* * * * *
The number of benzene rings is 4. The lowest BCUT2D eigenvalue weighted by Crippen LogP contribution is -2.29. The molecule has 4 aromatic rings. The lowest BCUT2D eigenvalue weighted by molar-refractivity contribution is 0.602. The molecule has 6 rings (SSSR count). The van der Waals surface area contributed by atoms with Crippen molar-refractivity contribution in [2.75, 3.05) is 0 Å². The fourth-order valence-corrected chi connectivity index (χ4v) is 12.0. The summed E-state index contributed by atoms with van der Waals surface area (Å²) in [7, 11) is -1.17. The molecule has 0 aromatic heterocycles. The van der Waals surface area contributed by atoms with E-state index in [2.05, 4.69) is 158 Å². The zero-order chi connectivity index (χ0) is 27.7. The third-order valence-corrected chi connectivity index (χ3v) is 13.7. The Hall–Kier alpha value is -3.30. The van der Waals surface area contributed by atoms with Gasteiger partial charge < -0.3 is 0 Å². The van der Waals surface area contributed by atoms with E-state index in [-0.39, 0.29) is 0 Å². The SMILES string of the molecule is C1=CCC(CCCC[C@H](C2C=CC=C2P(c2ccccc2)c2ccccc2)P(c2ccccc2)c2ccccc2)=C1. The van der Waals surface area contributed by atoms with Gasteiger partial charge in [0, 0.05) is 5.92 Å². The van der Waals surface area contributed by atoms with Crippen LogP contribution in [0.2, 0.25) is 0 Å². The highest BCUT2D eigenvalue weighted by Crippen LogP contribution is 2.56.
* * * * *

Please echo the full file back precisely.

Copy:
The number of benzene rings is 4. The lowest BCUT2D eigenvalue weighted by Crippen LogP contribution is -2.29. The molecule has 4 aromatic rings. The lowest BCUT2D eigenvalue weighted by molar-refractivity contribution is 0.602. The molecule has 6 rings (SSSR count). The van der Waals surface area contributed by atoms with Crippen molar-refractivity contribution in [2.75, 3.05) is 0 Å². The fourth-order valence-corrected chi connectivity index (χ4v) is 12.0. The summed E-state index contributed by atoms with van der Waals surface area (Å²) in [7, 11) is -1.17. The molecule has 0 aromatic heterocycles. The van der Waals surface area contributed by atoms with E-state index in [2.05, 4.69) is 158 Å². The zero-order chi connectivity index (χ0) is 27.7. The third-order valence-corrected chi connectivity index (χ3v) is 13.7. The Hall–Kier alpha value is -3.30. The van der Waals surface area contributed by atoms with Gasteiger partial charge < -0.3 is 0 Å². The van der Waals surface area contributed by atoms with E-state index in [-0.39, 0.29) is 0 Å². The SMILES string of the molecule is C1=CCC(CCCC[C@H](C2C=CC=C2P(c2ccccc2)c2ccccc2)P(c2ccccc2)c2ccccc2)=C1. The van der Waals surface area contributed by atoms with Gasteiger partial charge in [0, 0.05) is 5.92 Å². The van der Waals surface area contributed by atoms with Crippen LogP contribution in [0.2, 0.25) is 0 Å². The highest BCUT2D eigenvalue weighted by Crippen LogP contribution is 2.56.